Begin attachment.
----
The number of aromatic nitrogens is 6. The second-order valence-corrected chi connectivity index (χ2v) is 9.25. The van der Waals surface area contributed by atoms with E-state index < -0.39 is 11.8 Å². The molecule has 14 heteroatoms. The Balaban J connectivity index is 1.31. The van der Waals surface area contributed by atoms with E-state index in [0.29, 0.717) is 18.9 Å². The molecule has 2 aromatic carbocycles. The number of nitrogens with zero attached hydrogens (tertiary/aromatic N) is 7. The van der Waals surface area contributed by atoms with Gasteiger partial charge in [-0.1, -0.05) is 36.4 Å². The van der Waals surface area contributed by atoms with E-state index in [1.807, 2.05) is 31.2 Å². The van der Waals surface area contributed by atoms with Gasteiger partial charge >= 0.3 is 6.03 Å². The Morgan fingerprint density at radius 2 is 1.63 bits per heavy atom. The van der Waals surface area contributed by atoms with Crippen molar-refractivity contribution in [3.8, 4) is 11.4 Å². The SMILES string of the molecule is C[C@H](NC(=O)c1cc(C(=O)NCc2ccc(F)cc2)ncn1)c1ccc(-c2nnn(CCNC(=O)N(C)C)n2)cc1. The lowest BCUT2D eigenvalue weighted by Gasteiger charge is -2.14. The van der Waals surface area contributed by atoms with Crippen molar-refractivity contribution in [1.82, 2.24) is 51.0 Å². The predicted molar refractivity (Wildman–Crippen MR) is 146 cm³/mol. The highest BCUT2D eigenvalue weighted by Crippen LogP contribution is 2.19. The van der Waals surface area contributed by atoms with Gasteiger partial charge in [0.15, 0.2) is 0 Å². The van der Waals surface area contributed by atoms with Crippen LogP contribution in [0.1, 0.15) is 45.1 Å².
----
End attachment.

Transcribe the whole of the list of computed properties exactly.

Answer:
The number of aromatic nitrogens is 6. The second-order valence-corrected chi connectivity index (χ2v) is 9.25. The van der Waals surface area contributed by atoms with E-state index < -0.39 is 11.8 Å². The molecule has 14 heteroatoms. The Balaban J connectivity index is 1.31. The van der Waals surface area contributed by atoms with E-state index in [0.29, 0.717) is 18.9 Å². The molecule has 2 aromatic carbocycles. The number of nitrogens with zero attached hydrogens (tertiary/aromatic N) is 7. The van der Waals surface area contributed by atoms with Gasteiger partial charge in [-0.1, -0.05) is 36.4 Å². The van der Waals surface area contributed by atoms with E-state index in [1.807, 2.05) is 31.2 Å². The van der Waals surface area contributed by atoms with Gasteiger partial charge >= 0.3 is 6.03 Å². The Morgan fingerprint density at radius 2 is 1.63 bits per heavy atom. The van der Waals surface area contributed by atoms with Crippen molar-refractivity contribution in [3.8, 4) is 11.4 Å². The SMILES string of the molecule is C[C@H](NC(=O)c1cc(C(=O)NCc2ccc(F)cc2)ncn1)c1ccc(-c2nnn(CCNC(=O)N(C)C)n2)cc1. The lowest BCUT2D eigenvalue weighted by Gasteiger charge is -2.14. The van der Waals surface area contributed by atoms with Crippen molar-refractivity contribution in [1.82, 2.24) is 51.0 Å². The predicted molar refractivity (Wildman–Crippen MR) is 146 cm³/mol. The highest BCUT2D eigenvalue weighted by Crippen LogP contribution is 2.19. The van der Waals surface area contributed by atoms with Gasteiger partial charge in [0.15, 0.2) is 0 Å². The van der Waals surface area contributed by atoms with Crippen LogP contribution in [0.1, 0.15) is 45.1 Å².